IonQ to Support AFRL’s Quantum Computing Efforts
Under the contract, IonQ will give AFRL access to its trapped ion systems for quantum computing hardware research. The company will also support the laboratory’s development of quantum algorithms and applications.
The quantum computing support effort will enhance the Air Force’s ability to protect public and private infrastructure across the U.S., IonQ said.
According to Michael Hayduk, deputy director of AFRL’s Information Directorate, trapped ion systems have unique properties that make them ideal for developing quantum computing and networking solutions. He said the contract will accelerate quantum science and technology projects, allow the military branch to maintain its competitive advantage and advance national security missions.
IonQ CEO Peter Chapman said quantum computing can allow organizations to develop and deploy more robust defense technologies more efficiently.
U.S. government agencies have been focusing on quantum technologies for cyber protection and improved computing strength. In 2021, the House of Representatives introduced the Quantum Cybersecurity Preparedness Act, which requires federal agencies to compile information systems that could be vulnerable to quantum-based decryption and requires the Office of Management and Budget to issue guidance for quantum-enabled decryption protection.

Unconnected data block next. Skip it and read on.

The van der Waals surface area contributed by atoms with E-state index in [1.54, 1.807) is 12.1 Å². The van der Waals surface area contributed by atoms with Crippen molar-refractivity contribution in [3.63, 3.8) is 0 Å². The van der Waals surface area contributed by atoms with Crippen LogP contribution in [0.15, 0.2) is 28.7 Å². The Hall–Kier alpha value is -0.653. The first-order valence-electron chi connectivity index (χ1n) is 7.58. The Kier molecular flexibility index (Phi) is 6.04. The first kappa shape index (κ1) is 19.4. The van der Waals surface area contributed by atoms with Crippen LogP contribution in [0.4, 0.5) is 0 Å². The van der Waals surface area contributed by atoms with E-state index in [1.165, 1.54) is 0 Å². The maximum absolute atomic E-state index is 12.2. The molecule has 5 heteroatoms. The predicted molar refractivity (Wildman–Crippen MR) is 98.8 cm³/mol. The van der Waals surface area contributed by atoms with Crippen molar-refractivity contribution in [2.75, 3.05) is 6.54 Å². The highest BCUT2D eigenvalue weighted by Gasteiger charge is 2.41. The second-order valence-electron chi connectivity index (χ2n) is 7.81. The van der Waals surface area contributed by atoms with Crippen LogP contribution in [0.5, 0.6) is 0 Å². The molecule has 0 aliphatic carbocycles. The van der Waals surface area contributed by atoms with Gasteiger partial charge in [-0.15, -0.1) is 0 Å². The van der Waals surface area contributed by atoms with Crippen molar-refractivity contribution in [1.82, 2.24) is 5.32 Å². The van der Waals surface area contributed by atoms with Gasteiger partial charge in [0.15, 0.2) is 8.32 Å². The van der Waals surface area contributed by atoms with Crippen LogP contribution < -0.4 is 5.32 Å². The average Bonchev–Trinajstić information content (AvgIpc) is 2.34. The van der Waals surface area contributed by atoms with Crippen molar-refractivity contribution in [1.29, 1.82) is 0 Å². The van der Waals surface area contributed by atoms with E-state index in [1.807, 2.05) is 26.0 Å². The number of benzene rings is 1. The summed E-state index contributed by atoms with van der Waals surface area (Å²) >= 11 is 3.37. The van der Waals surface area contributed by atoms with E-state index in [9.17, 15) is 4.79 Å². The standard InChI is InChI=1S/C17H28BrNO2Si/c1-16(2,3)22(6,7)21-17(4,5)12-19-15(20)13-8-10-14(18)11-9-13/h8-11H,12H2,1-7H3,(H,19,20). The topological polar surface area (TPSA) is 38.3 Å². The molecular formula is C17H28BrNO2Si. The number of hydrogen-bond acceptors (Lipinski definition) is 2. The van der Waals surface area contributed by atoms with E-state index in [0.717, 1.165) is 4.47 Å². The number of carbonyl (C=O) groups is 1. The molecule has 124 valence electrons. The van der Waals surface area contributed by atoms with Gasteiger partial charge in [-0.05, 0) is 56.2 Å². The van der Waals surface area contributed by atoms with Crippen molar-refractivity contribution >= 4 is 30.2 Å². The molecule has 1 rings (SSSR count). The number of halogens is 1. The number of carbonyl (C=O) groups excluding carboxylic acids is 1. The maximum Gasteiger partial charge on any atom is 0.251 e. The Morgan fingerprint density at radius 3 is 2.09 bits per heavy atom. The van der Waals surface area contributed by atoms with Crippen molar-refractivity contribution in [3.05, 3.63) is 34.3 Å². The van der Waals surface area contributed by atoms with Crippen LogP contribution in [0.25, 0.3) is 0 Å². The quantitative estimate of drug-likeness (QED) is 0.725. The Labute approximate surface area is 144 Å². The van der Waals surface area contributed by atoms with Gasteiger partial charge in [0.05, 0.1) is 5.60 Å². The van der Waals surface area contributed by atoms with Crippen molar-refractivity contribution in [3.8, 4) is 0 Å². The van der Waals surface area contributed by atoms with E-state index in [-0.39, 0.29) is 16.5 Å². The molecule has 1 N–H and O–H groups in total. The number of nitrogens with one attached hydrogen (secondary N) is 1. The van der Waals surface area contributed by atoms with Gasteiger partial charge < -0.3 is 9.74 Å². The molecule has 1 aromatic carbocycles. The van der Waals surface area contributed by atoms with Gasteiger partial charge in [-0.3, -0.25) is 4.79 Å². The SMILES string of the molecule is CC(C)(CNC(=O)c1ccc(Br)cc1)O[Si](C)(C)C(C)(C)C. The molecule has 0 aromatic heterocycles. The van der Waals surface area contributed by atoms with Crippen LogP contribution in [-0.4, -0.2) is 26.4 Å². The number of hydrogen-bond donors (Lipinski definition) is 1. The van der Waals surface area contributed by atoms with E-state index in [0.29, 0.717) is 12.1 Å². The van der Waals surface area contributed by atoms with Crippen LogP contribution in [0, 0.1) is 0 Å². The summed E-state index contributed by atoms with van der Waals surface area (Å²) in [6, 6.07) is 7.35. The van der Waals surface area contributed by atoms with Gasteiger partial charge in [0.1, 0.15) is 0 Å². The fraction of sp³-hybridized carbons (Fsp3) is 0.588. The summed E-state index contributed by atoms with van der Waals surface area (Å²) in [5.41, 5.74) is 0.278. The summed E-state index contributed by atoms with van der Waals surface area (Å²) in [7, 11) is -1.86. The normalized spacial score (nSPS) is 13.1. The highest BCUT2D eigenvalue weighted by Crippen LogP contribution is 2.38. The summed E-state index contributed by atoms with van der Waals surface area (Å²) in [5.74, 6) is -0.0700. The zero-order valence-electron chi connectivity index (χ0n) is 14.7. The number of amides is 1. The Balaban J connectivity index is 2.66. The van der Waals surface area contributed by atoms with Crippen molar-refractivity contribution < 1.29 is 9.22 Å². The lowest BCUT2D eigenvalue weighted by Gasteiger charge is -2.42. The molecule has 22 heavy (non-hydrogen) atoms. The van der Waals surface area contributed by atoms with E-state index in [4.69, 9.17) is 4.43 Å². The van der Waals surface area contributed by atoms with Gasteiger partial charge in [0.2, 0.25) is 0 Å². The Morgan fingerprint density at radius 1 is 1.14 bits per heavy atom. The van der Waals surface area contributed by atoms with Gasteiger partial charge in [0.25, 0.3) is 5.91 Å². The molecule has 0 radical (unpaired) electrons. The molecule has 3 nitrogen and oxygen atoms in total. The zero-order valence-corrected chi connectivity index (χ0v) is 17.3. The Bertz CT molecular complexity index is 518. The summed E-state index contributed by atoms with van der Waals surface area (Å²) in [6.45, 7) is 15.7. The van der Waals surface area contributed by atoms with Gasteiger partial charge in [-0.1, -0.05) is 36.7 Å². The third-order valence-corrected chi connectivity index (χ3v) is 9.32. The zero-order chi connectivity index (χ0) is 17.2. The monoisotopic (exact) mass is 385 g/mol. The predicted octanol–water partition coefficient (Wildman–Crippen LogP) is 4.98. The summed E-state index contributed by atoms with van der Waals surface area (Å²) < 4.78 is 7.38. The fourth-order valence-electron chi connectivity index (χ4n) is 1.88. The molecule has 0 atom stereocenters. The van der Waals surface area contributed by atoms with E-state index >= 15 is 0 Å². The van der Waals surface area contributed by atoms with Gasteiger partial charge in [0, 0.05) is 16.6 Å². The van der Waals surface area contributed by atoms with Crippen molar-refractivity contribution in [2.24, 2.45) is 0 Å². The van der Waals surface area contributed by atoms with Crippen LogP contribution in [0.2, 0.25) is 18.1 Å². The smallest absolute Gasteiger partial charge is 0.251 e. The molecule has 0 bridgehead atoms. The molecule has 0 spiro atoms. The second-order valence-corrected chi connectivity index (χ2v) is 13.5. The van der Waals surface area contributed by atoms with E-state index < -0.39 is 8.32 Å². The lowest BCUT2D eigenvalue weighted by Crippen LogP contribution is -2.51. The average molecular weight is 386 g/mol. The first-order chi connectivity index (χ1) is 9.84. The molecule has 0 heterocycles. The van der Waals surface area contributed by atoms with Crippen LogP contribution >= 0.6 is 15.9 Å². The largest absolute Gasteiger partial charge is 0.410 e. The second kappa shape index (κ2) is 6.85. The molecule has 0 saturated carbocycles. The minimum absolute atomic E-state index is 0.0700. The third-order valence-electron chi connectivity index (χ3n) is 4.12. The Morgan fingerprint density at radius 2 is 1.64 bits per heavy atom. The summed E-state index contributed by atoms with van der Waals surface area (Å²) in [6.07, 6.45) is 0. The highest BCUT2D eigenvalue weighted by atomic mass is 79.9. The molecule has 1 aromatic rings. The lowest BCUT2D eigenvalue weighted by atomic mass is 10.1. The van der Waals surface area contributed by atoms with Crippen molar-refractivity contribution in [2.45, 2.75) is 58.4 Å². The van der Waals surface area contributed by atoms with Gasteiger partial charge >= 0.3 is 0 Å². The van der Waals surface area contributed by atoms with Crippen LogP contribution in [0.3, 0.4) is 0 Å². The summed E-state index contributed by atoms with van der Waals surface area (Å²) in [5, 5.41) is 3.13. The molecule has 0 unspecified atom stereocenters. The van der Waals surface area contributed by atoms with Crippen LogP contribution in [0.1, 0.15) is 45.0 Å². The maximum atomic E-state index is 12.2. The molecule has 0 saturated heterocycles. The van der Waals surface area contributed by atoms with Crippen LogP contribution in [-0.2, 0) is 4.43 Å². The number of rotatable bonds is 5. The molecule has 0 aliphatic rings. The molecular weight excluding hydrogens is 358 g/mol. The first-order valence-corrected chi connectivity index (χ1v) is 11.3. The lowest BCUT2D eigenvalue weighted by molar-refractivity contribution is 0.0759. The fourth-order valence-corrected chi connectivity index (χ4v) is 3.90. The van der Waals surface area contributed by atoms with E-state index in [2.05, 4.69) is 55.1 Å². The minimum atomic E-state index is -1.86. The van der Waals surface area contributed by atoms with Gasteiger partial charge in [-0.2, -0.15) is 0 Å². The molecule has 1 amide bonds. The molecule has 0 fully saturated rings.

The U.S. military has also been ramping up quantum research. In a May 2021 Congress report, the Defense Science Board said quantum sensing, quantum computers and quantum communications can greatly benefit the Department of Defense, especially when it comes to ISR missions and alternatives to position, navigation and timing.
IonQ offers trapped ion quantum computing products and solutions to support various missions, including transportation, medicine, manufacturing, and climate change. It is headquartered in College Park, Maryland.
Category: Defense and Intelligence
Tags: Air Force Research Laboratory contract award Defense and Intelligence IonQ Michael Hayduk Peter Chapman quantum computing Quantum Cybersecurity Preparedness Act trapped ion systems